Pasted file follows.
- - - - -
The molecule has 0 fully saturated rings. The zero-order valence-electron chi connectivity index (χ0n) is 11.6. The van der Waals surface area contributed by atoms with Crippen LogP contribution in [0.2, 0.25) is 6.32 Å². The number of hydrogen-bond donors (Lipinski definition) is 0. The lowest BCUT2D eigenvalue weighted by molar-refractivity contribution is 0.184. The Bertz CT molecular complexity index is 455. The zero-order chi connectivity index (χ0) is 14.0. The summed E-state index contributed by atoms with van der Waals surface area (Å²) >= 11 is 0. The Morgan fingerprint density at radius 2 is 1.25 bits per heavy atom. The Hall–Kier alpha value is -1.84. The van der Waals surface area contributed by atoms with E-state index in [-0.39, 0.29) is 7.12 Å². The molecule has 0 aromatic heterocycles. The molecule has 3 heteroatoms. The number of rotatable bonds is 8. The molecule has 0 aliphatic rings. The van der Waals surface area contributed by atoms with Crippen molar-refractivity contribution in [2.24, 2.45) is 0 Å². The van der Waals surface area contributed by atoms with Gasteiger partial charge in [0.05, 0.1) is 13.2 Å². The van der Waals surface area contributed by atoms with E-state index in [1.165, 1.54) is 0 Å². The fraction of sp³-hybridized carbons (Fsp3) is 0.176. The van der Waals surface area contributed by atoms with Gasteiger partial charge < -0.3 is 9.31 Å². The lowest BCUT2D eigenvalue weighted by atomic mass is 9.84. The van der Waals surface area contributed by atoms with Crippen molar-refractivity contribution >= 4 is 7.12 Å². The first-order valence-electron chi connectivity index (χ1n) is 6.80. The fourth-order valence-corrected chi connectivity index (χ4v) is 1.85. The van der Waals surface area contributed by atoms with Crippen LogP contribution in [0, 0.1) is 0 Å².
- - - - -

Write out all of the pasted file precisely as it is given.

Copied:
The molecule has 0 fully saturated rings. The zero-order valence-electron chi connectivity index (χ0n) is 11.6. The van der Waals surface area contributed by atoms with Crippen LogP contribution in [0.2, 0.25) is 6.32 Å². The number of hydrogen-bond donors (Lipinski definition) is 0. The lowest BCUT2D eigenvalue weighted by molar-refractivity contribution is 0.184. The Bertz CT molecular complexity index is 455. The zero-order chi connectivity index (χ0) is 14.0. The summed E-state index contributed by atoms with van der Waals surface area (Å²) >= 11 is 0. The Morgan fingerprint density at radius 2 is 1.25 bits per heavy atom. The Hall–Kier alpha value is -1.84. The van der Waals surface area contributed by atoms with E-state index in [-0.39, 0.29) is 7.12 Å². The molecule has 0 aromatic heterocycles. The molecule has 3 heteroatoms. The number of rotatable bonds is 8. The molecule has 0 aliphatic rings. The van der Waals surface area contributed by atoms with Crippen molar-refractivity contribution in [2.24, 2.45) is 0 Å². The van der Waals surface area contributed by atoms with Gasteiger partial charge in [0.05, 0.1) is 13.2 Å². The van der Waals surface area contributed by atoms with E-state index in [1.165, 1.54) is 0 Å². The fraction of sp³-hybridized carbons (Fsp3) is 0.176. The van der Waals surface area contributed by atoms with Gasteiger partial charge < -0.3 is 9.31 Å². The lowest BCUT2D eigenvalue weighted by atomic mass is 9.84. The van der Waals surface area contributed by atoms with Crippen molar-refractivity contribution >= 4 is 7.12 Å². The first-order valence-electron chi connectivity index (χ1n) is 6.80. The fourth-order valence-corrected chi connectivity index (χ4v) is 1.85. The van der Waals surface area contributed by atoms with Crippen LogP contribution in [0, 0.1) is 0 Å².